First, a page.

Cross-cultural validation of the Modified Falls Efficacy Scale in Serbian community-dwelling women at risk for osteoporotic fracture

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Abstract

Objective:

Cross-cultural validation of the Serbian version of the Modified Falls Efficacy Scale (MFES).

Methods:

This cross-sectional study involved 257 women aged 65 years and above who were referred for dual-energy x-ray absorptiometry examination at the Railway Healthcare Institute in Belgrade, Serbia, between January and April 2016. Data collection comprised of a sociodemographic questionnaire and Geriatric Depression Scale-Short Form (GDS-SF) questionnaire, and data related to fractures, level of physical activity, use of medications that can increase the risk of falls, and frequency of falls in the past 12 months. None of the study participants had been previously treated for osteoporosis. The internal consistency of the questionnaire items was assessed via Cronbach's alpha, whereas the interclass correlation coefficient (ICC) was used to calculate test-retest reliability based on the sample of 257 women. We also evaluated concurrent, convergent, and construct validity.

Results:

Cronbach's alpha for the total assay score was 0.98. Correlations among the items ranged from 0.84 to 0.93. While ICC for the scale as a whole was 0.99 (95% confidence interval 0.98-0.99), ICC pertaining to individual items ranged from 0.82 to 0.99. Concurrent validity analysis revealed a significant positive correlation between MFES scores and the reported level of physical activity (ρ = 0.34; P < 0.01). Convergent validity was tested through the ratio of MFES and sociodemographic variables. The findings indicated presence of a significant negative correlation between the MFES scores and age (ρ = −0.32; P < 0.01), age of menopause onset (ρ = −0.16; P = 0.01), and GDS-SF scores (ρ = −0.12; P = 0.04), and positive correlation between MFES and the level of social activity (ρ = 0.22; P < 0.01). Significant differences were noted between the MFES scores of participants who had no history fractures and those who did (U = 5277.50; P < 0.01), and between scores of women who reported falling in the past 12 months and those who did not (U = 4968.50; P < 0.01). Similarly, significant differences (P < 0.01) in the scores pertaining to each MFES item were observed between women who had experienced falls in the past (n = 101) and those who had not (n = 156).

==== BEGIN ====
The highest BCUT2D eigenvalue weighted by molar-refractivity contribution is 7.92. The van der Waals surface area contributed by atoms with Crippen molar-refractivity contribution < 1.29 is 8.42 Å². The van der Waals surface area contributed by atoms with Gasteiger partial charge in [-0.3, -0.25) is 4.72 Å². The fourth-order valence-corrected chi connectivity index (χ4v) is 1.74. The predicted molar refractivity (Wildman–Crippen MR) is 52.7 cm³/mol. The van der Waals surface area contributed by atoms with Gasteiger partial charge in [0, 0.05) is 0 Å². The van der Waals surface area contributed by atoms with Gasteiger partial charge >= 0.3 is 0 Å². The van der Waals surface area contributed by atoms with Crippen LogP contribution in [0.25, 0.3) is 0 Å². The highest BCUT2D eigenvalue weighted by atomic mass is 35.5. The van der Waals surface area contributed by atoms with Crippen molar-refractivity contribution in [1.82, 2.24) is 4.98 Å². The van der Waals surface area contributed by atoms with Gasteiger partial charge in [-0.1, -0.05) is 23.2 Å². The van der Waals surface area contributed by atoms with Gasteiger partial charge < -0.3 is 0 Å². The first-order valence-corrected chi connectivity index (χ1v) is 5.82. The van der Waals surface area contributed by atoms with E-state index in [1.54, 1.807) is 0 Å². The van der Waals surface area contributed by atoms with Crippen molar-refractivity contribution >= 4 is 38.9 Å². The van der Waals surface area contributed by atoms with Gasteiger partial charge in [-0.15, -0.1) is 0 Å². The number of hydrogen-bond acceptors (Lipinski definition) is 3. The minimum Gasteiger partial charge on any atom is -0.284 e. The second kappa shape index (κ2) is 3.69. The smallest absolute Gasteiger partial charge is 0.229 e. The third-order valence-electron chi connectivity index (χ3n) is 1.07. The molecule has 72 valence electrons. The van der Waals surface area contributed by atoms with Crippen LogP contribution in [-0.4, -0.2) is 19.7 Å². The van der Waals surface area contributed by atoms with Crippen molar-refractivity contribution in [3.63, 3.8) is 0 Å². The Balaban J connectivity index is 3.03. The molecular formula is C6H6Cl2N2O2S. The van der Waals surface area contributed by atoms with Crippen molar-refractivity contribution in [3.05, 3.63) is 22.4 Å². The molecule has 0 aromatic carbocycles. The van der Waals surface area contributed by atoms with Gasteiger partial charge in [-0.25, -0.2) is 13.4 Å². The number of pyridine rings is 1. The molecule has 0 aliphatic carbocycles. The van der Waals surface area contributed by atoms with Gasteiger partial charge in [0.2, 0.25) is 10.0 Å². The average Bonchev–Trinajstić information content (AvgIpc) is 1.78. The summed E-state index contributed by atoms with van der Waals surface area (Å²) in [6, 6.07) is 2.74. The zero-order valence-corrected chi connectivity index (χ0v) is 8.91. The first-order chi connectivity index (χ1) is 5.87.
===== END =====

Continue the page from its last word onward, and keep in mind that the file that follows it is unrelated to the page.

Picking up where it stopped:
Conclusion:

The Serbian version of the MFES is a reliable and valid instrument that can be used in both clinical practice and research to describe and measure self-perceived fear of falling in older individuals.

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